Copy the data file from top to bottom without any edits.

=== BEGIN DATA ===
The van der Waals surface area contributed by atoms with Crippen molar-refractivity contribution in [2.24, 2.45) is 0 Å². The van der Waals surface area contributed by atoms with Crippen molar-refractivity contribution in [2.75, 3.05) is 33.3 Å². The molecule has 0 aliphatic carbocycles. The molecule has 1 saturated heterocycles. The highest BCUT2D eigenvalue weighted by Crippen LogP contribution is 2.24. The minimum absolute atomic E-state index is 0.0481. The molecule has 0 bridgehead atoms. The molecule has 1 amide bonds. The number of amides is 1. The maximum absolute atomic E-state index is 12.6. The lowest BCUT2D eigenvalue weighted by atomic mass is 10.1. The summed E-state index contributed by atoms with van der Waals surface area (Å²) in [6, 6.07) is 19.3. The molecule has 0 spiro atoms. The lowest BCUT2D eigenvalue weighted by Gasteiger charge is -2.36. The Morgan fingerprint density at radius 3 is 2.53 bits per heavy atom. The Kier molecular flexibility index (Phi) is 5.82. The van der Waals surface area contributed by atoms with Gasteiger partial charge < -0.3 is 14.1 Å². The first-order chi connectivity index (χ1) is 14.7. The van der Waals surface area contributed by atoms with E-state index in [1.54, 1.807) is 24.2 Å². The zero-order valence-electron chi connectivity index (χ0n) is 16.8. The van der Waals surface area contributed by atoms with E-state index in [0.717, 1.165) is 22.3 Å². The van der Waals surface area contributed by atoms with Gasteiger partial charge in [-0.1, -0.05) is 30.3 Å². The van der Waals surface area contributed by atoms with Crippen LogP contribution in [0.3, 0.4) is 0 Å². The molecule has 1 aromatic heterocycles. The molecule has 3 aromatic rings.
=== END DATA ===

The van der Waals surface area contributed by atoms with Crippen molar-refractivity contribution in [2.24, 2.45) is 0 Å². The van der Waals surface area contributed by atoms with Crippen molar-refractivity contribution in [2.75, 3.05) is 33.3 Å². The molecule has 0 aliphatic carbocycles. The molecule has 1 saturated heterocycles. The highest BCUT2D eigenvalue weighted by Crippen LogP contribution is 2.24. The minimum absolute atomic E-state index is 0.0481. The molecule has 0 bridgehead atoms. The molecule has 1 amide bonds. The number of amides is 1. The maximum absolute atomic E-state index is 12.6. The lowest BCUT2D eigenvalue weighted by atomic mass is 10.1. The summed E-state index contributed by atoms with van der Waals surface area (Å²) in [6, 6.07) is 19.3. The molecule has 0 spiro atoms. The lowest BCUT2D eigenvalue weighted by Gasteiger charge is -2.36. The Morgan fingerprint density at radius 3 is 2.53 bits per heavy atom. The Kier molecular flexibility index (Phi) is 5.82. The van der Waals surface area contributed by atoms with Gasteiger partial charge < -0.3 is 14.1 Å². The first-order chi connectivity index (χ1) is 14.7. The van der Waals surface area contributed by atoms with E-state index in [1.54, 1.807) is 24.2 Å². The zero-order valence-electron chi connectivity index (χ0n) is 16.8. The van der Waals surface area contributed by atoms with E-state index in [0.717, 1.165) is 22.3 Å². The van der Waals surface area contributed by atoms with Gasteiger partial charge in [-0.1, -0.05) is 30.3 Å². The van der Waals surface area contributed by atoms with Crippen LogP contribution in [0.3, 0.4) is 0 Å². The molecule has 1 aromatic heterocycles. The molecule has 3 aromatic rings.